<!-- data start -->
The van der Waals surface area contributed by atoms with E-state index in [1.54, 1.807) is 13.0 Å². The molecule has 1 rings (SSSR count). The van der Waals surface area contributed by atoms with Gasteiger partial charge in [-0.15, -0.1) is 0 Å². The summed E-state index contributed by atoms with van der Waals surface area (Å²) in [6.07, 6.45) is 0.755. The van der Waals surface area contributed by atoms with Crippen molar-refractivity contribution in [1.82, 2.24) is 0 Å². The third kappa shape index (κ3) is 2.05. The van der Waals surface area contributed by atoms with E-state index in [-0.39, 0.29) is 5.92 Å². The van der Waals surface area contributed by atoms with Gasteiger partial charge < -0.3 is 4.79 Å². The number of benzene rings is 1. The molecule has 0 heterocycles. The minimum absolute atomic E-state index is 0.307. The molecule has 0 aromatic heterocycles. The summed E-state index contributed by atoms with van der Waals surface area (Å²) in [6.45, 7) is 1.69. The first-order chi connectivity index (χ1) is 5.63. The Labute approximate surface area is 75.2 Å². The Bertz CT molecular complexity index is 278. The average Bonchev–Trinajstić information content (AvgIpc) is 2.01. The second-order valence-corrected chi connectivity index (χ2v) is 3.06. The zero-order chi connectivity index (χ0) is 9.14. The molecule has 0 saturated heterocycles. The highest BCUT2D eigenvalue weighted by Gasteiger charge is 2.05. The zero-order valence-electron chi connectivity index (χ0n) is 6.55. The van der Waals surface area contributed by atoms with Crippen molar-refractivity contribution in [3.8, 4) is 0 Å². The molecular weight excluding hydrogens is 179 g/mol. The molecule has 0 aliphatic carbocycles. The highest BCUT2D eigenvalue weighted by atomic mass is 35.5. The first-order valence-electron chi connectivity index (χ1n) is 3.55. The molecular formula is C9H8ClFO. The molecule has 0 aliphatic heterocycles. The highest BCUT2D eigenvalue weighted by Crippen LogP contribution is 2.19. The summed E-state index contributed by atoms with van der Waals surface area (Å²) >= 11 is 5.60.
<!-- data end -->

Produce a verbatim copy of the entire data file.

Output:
The van der Waals surface area contributed by atoms with E-state index in [1.54, 1.807) is 13.0 Å². The molecule has 1 rings (SSSR count). The van der Waals surface area contributed by atoms with Gasteiger partial charge in [-0.15, -0.1) is 0 Å². The summed E-state index contributed by atoms with van der Waals surface area (Å²) in [6.07, 6.45) is 0.755. The van der Waals surface area contributed by atoms with Crippen molar-refractivity contribution in [1.82, 2.24) is 0 Å². The third kappa shape index (κ3) is 2.05. The van der Waals surface area contributed by atoms with E-state index in [-0.39, 0.29) is 5.92 Å². The van der Waals surface area contributed by atoms with Gasteiger partial charge < -0.3 is 4.79 Å². The number of benzene rings is 1. The molecule has 0 heterocycles. The minimum absolute atomic E-state index is 0.307. The molecule has 0 aromatic heterocycles. The summed E-state index contributed by atoms with van der Waals surface area (Å²) in [6.45, 7) is 1.69. The first-order chi connectivity index (χ1) is 5.63. The Labute approximate surface area is 75.2 Å². The Bertz CT molecular complexity index is 278. The average Bonchev–Trinajstić information content (AvgIpc) is 2.01. The second-order valence-corrected chi connectivity index (χ2v) is 3.06. The zero-order chi connectivity index (χ0) is 9.14. The molecule has 0 saturated heterocycles. The highest BCUT2D eigenvalue weighted by Gasteiger charge is 2.05. The zero-order valence-electron chi connectivity index (χ0n) is 6.55. The van der Waals surface area contributed by atoms with Crippen molar-refractivity contribution in [3.8, 4) is 0 Å². The molecular weight excluding hydrogens is 179 g/mol. The molecule has 0 aliphatic carbocycles. The highest BCUT2D eigenvalue weighted by atomic mass is 35.5. The first-order valence-electron chi connectivity index (χ1n) is 3.55. The molecular formula is C9H8ClFO. The molecule has 0 aliphatic heterocycles. The highest BCUT2D eigenvalue weighted by Crippen LogP contribution is 2.19. The summed E-state index contributed by atoms with van der Waals surface area (Å²) >= 11 is 5.60.